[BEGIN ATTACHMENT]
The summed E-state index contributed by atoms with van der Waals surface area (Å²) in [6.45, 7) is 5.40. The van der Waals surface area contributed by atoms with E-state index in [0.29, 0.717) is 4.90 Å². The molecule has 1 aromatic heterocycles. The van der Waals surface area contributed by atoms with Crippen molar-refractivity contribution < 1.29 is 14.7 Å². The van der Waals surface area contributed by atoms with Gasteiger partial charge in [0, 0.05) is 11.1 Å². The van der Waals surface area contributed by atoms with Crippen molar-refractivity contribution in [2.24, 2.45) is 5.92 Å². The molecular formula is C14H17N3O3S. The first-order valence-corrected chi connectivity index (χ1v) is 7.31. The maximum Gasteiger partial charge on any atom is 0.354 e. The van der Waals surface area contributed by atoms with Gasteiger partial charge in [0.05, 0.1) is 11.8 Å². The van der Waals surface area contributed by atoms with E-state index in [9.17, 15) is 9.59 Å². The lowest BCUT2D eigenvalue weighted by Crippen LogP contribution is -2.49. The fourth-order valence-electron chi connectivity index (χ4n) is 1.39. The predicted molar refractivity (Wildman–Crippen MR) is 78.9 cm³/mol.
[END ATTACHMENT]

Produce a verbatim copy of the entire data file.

The summed E-state index contributed by atoms with van der Waals surface area (Å²) in [6.45, 7) is 5.40. The van der Waals surface area contributed by atoms with E-state index in [0.29, 0.717) is 4.90 Å². The molecule has 1 aromatic heterocycles. The van der Waals surface area contributed by atoms with Crippen molar-refractivity contribution < 1.29 is 14.7 Å². The van der Waals surface area contributed by atoms with Gasteiger partial charge in [0, 0.05) is 11.1 Å². The van der Waals surface area contributed by atoms with Crippen molar-refractivity contribution in [2.24, 2.45) is 5.92 Å². The molecular formula is C14H17N3O3S. The first-order valence-corrected chi connectivity index (χ1v) is 7.31. The maximum Gasteiger partial charge on any atom is 0.354 e. The van der Waals surface area contributed by atoms with Gasteiger partial charge in [0.05, 0.1) is 11.8 Å². The van der Waals surface area contributed by atoms with E-state index in [9.17, 15) is 9.59 Å². The lowest BCUT2D eigenvalue weighted by Crippen LogP contribution is -2.49. The fourth-order valence-electron chi connectivity index (χ4n) is 1.39. The predicted molar refractivity (Wildman–Crippen MR) is 78.9 cm³/mol.